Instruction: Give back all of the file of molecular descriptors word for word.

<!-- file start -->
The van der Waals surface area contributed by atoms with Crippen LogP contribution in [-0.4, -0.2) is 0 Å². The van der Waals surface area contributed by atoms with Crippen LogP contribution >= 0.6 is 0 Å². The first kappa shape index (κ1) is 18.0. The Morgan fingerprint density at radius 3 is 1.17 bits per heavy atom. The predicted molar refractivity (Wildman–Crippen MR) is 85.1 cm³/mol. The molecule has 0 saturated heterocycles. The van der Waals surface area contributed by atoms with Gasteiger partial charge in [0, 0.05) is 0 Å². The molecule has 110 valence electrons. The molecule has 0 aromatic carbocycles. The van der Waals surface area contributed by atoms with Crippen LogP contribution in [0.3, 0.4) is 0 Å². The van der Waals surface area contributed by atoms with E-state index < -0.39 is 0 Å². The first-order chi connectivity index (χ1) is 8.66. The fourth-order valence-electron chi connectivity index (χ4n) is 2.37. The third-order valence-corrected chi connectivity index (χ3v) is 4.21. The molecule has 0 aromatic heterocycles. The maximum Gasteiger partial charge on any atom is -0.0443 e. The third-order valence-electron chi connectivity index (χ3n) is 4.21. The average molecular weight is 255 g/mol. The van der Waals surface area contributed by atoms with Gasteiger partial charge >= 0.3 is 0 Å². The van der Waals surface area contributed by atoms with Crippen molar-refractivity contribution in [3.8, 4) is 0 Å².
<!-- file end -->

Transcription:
The van der Waals surface area contributed by atoms with Crippen LogP contribution in [-0.4, -0.2) is 0 Å². The van der Waals surface area contributed by atoms with Crippen LogP contribution >= 0.6 is 0 Å². The first kappa shape index (κ1) is 18.0. The Morgan fingerprint density at radius 3 is 1.17 bits per heavy atom. The predicted molar refractivity (Wildman–Crippen MR) is 85.1 cm³/mol. The molecule has 0 saturated heterocycles. The van der Waals surface area contributed by atoms with Gasteiger partial charge in [0, 0.05) is 0 Å². The molecule has 110 valence electrons. The molecule has 0 aromatic carbocycles. The van der Waals surface area contributed by atoms with Crippen LogP contribution in [0.3, 0.4) is 0 Å². The van der Waals surface area contributed by atoms with E-state index < -0.39 is 0 Å². The first-order chi connectivity index (χ1) is 8.66. The fourth-order valence-electron chi connectivity index (χ4n) is 2.37. The third-order valence-corrected chi connectivity index (χ3v) is 4.21. The molecule has 0 aromatic heterocycles. The maximum Gasteiger partial charge on any atom is -0.0443 e. The third-order valence-electron chi connectivity index (χ3n) is 4.21. The average molecular weight is 255 g/mol. The van der Waals surface area contributed by atoms with Gasteiger partial charge >= 0.3 is 0 Å². The van der Waals surface area contributed by atoms with Crippen molar-refractivity contribution in [3.8, 4) is 0 Å².